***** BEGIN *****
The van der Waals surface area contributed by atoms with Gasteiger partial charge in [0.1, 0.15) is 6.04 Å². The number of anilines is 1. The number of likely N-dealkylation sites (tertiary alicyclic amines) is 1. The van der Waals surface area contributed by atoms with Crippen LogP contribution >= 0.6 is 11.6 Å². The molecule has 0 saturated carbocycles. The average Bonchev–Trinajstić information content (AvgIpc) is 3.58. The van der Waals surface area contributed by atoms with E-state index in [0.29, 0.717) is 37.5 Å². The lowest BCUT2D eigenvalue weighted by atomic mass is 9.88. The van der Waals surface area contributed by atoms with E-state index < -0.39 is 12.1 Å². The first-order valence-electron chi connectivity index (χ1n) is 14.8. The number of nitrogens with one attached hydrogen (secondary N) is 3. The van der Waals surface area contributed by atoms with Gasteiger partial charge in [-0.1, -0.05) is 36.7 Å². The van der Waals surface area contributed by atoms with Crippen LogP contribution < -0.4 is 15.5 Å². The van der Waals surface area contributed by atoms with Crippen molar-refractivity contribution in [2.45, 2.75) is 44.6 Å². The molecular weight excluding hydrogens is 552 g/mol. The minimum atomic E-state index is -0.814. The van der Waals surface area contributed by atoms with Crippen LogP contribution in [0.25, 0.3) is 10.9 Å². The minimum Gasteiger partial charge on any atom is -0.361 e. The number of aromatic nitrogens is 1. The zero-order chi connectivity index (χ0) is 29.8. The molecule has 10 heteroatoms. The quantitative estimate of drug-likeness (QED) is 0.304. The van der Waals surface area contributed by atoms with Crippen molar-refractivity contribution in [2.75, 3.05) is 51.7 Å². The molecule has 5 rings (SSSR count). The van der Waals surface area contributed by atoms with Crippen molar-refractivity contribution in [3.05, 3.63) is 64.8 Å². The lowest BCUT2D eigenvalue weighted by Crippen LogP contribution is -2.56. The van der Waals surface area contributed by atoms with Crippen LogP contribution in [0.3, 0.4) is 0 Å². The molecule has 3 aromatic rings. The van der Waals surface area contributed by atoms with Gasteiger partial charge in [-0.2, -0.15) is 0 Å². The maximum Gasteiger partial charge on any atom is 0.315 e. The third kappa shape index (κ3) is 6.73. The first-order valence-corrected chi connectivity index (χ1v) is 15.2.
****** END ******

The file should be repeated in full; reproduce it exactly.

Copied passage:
The van der Waals surface area contributed by atoms with Gasteiger partial charge in [0.1, 0.15) is 6.04 Å². The number of anilines is 1. The number of likely N-dealkylation sites (tertiary alicyclic amines) is 1. The van der Waals surface area contributed by atoms with Crippen LogP contribution >= 0.6 is 11.6 Å². The molecule has 0 saturated carbocycles. The average Bonchev–Trinajstić information content (AvgIpc) is 3.58. The van der Waals surface area contributed by atoms with E-state index in [0.29, 0.717) is 37.5 Å². The lowest BCUT2D eigenvalue weighted by atomic mass is 9.88. The van der Waals surface area contributed by atoms with E-state index < -0.39 is 12.1 Å². The first-order valence-electron chi connectivity index (χ1n) is 14.8. The number of nitrogens with one attached hydrogen (secondary N) is 3. The van der Waals surface area contributed by atoms with Gasteiger partial charge in [-0.1, -0.05) is 36.7 Å². The van der Waals surface area contributed by atoms with Crippen LogP contribution < -0.4 is 15.5 Å². The van der Waals surface area contributed by atoms with Crippen molar-refractivity contribution in [2.45, 2.75) is 44.6 Å². The molecular weight excluding hydrogens is 552 g/mol. The minimum atomic E-state index is -0.814. The van der Waals surface area contributed by atoms with Crippen LogP contribution in [0.25, 0.3) is 10.9 Å². The minimum Gasteiger partial charge on any atom is -0.361 e. The number of aromatic nitrogens is 1. The zero-order chi connectivity index (χ0) is 29.8. The molecule has 10 heteroatoms. The quantitative estimate of drug-likeness (QED) is 0.304. The van der Waals surface area contributed by atoms with Crippen molar-refractivity contribution in [2.75, 3.05) is 51.7 Å². The molecule has 5 rings (SSSR count). The van der Waals surface area contributed by atoms with Crippen molar-refractivity contribution in [3.05, 3.63) is 64.8 Å². The lowest BCUT2D eigenvalue weighted by Crippen LogP contribution is -2.56. The van der Waals surface area contributed by atoms with Crippen LogP contribution in [0.3, 0.4) is 0 Å². The molecule has 3 aromatic rings. The van der Waals surface area contributed by atoms with Gasteiger partial charge in [-0.2, -0.15) is 0 Å². The maximum Gasteiger partial charge on any atom is 0.315 e. The third kappa shape index (κ3) is 6.73. The first-order valence-corrected chi connectivity index (χ1v) is 15.2.